Set in the middle ages, Tomas and the Falcon King (Král sokolu) tells the story of 14-year-old Tomas (Brano Holícek) who lives with his father, grandfather and little sister and who helps his hardworking father take care of the horses belonging to the local ruler, Lord Balador. The boy possesses a unique ability: he is able to understand the language of animals and birds. Father and son live a peaceful life until one night a pack of wolves attacks the stable. That night Tomas loses his father.
After Tomas’s father’s death, the grandfather decides to visit the castle of Lord Balador to ask for a piece of land so that they don’t end up begging, having lost the income of Tomas’s father. Coincidentally, on the same day they visit, Lord Balador’s castle hosts a celebration for the birthday of his beautiful daughter Fermina. Tomas falls in love at first sight. Unfortunately, the girl has been promised to the prince of the nearby kingdom who is also attending the celebration.
When Tomas and his grandfather are returning to their home in the mountains, the boy witnesses the chase of a young man. Utilizing his unique abilities, Tomas manages to help the man by calming Lord Balador’s ferocious hunting dog. Fearing punishment, the boy steals the Lord’s best horse and flees higher into the mountains. There he meets the royal falconer Vagan – victim of castle intrigues that have resulted in his exile.
Will Tomas be able to win the heart of the beautiful Fermina? Will he be caught and punished by Lord Balador’s mercenaries? Watch the film and find out!
Tomas and the Falcon King is a fairytale-like historical co-production of several countries: Slavakia, Czechoslovakia, Hungary, Poland and France. As a period piece, the movie successfully transports the viewer into medieval times – thanks to well-chosen costumes, props and a suitably themed score. Add in the absolutely stunning landscapes of the Slovakian mountains and you have a film, which has a relatively weak narrative, that’s fairly palatable. Fairytales have an unique appeal to both young audiences and adults. Yet the story of Tomas and the Falcon King can hardly be described as captivating. I just wonder, though, how it can be possible for a story with such high production values, cienmatography, animals etc. to have such a week narrative.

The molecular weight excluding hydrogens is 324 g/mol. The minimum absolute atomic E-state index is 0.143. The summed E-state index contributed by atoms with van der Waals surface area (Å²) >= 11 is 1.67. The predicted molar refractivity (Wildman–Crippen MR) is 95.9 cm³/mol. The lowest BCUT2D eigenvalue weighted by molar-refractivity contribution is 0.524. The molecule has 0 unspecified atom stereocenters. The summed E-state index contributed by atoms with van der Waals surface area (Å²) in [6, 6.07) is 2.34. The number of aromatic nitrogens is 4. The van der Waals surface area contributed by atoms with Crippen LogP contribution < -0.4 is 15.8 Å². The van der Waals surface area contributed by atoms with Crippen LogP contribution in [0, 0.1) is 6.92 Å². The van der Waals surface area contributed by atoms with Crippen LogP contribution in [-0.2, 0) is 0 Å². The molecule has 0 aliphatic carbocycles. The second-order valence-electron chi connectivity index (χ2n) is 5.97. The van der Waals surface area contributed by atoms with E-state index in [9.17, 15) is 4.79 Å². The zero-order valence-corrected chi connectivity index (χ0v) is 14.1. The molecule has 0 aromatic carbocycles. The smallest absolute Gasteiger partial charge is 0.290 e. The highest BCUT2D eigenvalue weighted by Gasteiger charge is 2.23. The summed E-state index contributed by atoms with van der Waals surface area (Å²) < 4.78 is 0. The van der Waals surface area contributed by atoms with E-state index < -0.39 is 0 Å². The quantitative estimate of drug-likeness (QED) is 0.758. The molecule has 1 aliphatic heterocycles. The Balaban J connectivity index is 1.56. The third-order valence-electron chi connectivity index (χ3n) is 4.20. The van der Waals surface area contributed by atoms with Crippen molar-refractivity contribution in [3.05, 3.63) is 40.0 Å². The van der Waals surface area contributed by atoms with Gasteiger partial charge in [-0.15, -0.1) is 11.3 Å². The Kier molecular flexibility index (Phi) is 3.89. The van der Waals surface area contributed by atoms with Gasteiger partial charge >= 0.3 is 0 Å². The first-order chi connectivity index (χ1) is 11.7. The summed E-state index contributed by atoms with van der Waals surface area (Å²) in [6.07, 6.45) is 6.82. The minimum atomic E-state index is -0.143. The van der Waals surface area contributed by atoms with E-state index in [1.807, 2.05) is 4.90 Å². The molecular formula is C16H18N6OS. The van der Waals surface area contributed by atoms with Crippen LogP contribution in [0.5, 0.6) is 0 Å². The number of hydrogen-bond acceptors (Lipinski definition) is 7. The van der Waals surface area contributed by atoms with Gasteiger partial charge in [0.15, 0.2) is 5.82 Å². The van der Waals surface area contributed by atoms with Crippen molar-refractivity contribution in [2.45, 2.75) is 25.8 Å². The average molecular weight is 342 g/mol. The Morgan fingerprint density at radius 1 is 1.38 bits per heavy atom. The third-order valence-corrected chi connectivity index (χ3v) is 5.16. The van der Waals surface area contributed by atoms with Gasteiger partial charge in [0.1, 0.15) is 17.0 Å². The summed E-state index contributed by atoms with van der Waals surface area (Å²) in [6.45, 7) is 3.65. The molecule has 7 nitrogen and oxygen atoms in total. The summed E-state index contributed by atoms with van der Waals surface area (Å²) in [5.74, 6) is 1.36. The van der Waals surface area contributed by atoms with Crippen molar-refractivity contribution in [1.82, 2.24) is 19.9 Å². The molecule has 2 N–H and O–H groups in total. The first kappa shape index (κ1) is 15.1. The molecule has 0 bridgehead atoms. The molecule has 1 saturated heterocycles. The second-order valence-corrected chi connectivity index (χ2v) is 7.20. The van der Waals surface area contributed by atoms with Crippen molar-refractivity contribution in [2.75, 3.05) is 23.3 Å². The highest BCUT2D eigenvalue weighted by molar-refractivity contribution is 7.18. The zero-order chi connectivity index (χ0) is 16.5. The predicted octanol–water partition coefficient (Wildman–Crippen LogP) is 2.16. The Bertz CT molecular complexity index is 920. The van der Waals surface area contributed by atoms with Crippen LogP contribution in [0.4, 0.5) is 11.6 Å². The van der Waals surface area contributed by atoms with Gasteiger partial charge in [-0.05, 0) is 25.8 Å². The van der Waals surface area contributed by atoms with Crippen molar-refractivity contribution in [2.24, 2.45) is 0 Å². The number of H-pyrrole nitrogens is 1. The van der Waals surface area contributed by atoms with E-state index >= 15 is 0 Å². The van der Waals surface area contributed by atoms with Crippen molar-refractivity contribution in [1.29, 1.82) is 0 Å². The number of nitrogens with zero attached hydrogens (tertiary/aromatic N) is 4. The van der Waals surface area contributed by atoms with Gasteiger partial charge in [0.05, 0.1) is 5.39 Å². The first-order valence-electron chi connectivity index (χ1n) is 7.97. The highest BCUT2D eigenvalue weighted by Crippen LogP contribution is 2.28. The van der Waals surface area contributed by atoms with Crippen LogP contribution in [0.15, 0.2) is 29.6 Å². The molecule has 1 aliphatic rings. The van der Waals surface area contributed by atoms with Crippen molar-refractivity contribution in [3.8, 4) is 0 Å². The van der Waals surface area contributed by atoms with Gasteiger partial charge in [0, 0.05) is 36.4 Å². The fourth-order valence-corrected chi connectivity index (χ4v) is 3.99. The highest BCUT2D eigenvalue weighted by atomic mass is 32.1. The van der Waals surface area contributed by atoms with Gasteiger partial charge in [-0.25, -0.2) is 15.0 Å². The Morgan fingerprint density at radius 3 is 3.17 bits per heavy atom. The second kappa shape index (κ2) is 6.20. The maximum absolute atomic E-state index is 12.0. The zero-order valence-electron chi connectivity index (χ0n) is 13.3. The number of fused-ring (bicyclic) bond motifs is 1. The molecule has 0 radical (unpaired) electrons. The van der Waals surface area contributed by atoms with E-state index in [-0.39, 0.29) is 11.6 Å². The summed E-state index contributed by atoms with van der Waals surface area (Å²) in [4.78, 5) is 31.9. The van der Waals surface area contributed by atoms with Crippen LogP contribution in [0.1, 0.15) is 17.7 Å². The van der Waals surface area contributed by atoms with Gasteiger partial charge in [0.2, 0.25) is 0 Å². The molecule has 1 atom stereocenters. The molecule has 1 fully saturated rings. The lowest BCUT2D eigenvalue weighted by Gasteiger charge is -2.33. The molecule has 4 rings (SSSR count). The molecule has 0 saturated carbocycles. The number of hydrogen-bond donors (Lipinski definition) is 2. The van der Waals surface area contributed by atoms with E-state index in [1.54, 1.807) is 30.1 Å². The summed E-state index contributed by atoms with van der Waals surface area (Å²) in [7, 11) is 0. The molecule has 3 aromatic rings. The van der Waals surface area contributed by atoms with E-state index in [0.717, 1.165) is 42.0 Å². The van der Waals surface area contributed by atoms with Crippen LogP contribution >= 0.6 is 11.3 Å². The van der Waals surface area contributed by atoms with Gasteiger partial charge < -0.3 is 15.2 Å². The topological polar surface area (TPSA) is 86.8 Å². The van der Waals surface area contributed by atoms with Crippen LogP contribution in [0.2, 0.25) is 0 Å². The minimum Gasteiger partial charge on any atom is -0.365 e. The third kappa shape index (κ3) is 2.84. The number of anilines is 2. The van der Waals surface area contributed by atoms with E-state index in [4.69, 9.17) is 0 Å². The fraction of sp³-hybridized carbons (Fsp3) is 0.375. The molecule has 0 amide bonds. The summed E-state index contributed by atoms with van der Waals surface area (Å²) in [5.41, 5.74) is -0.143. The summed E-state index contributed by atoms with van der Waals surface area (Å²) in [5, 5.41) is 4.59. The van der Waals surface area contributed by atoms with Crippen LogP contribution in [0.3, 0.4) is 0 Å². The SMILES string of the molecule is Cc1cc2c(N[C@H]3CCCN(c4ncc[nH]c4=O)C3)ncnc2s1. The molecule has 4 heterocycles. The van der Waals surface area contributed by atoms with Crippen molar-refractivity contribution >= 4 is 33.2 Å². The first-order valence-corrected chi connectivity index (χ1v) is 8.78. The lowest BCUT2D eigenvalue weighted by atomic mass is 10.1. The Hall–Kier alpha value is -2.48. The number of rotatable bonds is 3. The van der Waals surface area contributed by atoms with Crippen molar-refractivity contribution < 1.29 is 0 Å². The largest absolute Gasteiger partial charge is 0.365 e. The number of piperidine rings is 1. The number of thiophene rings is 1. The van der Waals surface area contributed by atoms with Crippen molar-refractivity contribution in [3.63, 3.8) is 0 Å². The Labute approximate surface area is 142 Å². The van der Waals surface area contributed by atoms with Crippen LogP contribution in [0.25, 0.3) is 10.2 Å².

A Scene from Tomas and the Falcon King
Many scenes will feel oddly familiar for those who may have seen other motion pictures depicting life in Medieval Europe – such as the The Prince and the Pauper, Robin Hood and the Danish Coming-of-Age flick Eye of the Eagle. While such conformity is only beneficial as far as production design is concerned, on the downside it makes the story appear quite predictable, even clichéd.
It is unsettling to see the talent of young Brano Holícek being wasted in a film whose story could have been told in a much more intriguing way. His appearance in the title role of Tomas and the Falcon King was one of the main reasons why I chose the film to view/review in the first place. A year earlier, Brano starred in the emotional drama All My Loved Ones and his performance in that movie made a huge impression on me.
Therefore, I expected nothing short of resourceful acting from him in the role of Tomas and was not disappointed. He did some excellent imitations of animal sounds (remember his character Tomas is able to understand and talk to the animals) and appeared to be at ease working with the animals and birds. The fact that his appearance and voice were completely distinct from that in All My Loved Ones came as a surprise. Of course, it is different story in different settings with different characters, but I will admit that I would not have recognized him if I did not know for a fact who was playing the role of Tomas.
Other than Brano Holícek, the best actors in the film are probably the animals (falcons, dogs, horses, mice etc.) who performed the tasks assigned to them to great effect.
Tomas and the Falcon King is not any worse than any similarly themed Hallmark or Disney production and I believe that young audiences would enjoy the film. While the story lacks any real tension, the film’s cinematography and its overall atmosphere compensate for its shortcomings.
Film title: Král sokolu
Also known as: Tomas and the Falcon King,Sokoliar Tomás ,Tomas und der Falkenkönig
Release year: 2000 – Focusfilm Kft, Komitet KinematografiiStudio Filmowe Oko,Vision Film Production
Director: Václav Vorlícek
Cast: Brano Holícek, Juraj Kukura, Klára Jandová, Waldemar Kownacki, Jirí Langmajer and others